A Game Developer's Diary

My experiments as a game developer
Orlando, Florida

Volumetric Lighting - Update7

Generation of light volume with shadow map and tessellation

Main goals of this week was to get the loght volume generation using the shadow map. After the shadow map is generated, the following process outlines the volume generation:

Create vertex data for a cube / frustum

There were some misunderstanding here when I tried to generate a frustum for the light volume. When I went throught the algorithm again, there are three light types that are supported, directional light, point light and spot light, in the order of increasing complexity. Light volumes describe the volume of space where the light rays travel (excluding reflection off of other surfaces). When I initially thought about the light volume being a frustum, I was thinking in terms of a light cone. But since we already have shadow map generated for the entire scene, which tells us the portion of the scene which is lit, we can simplify the volume to be a cube for all types of lights. I did implement a frustum in my first attempt, by generating a cube and multiplying it with the inverse of model view projection matrix of the light cone, followed by dividing the vertex coordinates’ x, y and z by its w and setting w to 1. This seems unnecessary now since a cube should suffice.

Tessellation of light volume

The main component of light volume generation is tessellation and displacement mapping. Going throught this very good article about tessellation in OpenGL, I was able to get tessellation working on the cube. I made the tessellation levels changeable during runtime through keyboard input. Once this was completed, for our algorithm, we need to tessellate only the back face of the cube. My first thought process was to render a cube without the back face and a separate quad as the back face. I ended up using a simpler approach, by passing an additional float with each vertex which indicates whether this vertex is part of a face that needs to be tessellated or not. In the tessellation control shader, I set tessellation levels greater than 1 only if all 3 vertices of the triangle patch was marked to be tessellated.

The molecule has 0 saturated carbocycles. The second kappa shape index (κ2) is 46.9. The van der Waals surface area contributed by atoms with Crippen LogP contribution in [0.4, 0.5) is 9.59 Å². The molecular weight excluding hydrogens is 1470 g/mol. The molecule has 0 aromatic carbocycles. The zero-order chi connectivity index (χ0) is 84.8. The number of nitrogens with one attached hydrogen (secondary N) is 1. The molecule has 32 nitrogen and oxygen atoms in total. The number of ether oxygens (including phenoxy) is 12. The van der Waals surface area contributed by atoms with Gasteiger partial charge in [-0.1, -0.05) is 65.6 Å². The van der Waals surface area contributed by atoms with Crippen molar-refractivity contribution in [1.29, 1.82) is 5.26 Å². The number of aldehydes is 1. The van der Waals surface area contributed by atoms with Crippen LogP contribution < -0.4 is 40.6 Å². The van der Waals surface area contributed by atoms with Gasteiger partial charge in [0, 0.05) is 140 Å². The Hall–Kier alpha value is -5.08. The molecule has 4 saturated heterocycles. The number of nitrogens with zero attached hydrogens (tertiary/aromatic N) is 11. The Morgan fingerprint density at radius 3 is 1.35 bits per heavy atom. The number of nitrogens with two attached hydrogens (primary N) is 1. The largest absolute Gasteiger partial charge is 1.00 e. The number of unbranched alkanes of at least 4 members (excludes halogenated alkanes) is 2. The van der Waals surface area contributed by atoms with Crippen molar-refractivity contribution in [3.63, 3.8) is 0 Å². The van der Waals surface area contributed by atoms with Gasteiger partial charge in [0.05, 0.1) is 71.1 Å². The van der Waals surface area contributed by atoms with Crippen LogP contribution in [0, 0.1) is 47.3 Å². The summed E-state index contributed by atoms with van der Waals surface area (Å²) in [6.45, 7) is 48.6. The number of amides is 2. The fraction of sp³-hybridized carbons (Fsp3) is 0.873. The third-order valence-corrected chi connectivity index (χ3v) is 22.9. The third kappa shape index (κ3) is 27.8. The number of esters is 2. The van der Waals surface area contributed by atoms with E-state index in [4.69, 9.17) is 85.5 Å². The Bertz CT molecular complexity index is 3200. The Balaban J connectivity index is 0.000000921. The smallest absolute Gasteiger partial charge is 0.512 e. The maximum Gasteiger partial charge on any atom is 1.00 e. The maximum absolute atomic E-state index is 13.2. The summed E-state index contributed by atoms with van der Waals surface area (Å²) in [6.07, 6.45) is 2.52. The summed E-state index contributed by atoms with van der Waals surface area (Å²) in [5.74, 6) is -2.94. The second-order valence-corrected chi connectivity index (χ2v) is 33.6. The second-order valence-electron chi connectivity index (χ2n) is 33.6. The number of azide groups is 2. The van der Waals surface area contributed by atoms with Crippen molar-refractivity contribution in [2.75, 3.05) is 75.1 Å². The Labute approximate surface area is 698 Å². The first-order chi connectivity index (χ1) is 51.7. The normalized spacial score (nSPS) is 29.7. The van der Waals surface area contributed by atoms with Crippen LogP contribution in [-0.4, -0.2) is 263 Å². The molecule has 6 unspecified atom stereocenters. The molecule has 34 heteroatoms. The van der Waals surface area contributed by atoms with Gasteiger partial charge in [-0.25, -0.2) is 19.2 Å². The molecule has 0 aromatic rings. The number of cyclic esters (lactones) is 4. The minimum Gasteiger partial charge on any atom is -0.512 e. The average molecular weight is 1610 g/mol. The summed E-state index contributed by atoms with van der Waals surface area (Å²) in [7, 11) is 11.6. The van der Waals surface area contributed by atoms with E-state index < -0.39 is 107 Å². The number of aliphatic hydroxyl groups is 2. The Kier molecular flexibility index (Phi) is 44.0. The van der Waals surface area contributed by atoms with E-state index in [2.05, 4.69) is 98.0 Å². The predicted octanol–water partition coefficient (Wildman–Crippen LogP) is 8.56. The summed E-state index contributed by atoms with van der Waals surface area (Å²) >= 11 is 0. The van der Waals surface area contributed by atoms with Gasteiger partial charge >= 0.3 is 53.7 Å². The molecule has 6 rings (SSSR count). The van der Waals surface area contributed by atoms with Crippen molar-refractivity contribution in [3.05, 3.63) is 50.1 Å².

Displacement mapping

Once the back face of the cube is tessellated, we apply the shadowmap as a displacement map on the back face. Again, I use the same per vertex float that I sent to decide whether this vertex should be displaced or not. There’s also a displacement factor that can be changed during runtime to see the effect of displacement mapping.

Here is the result of the above steps performed on single light

From here for next week, I have to do the integration of light intensity at each point in the inside of that volume and generate light rays into a separate texture.

Source Code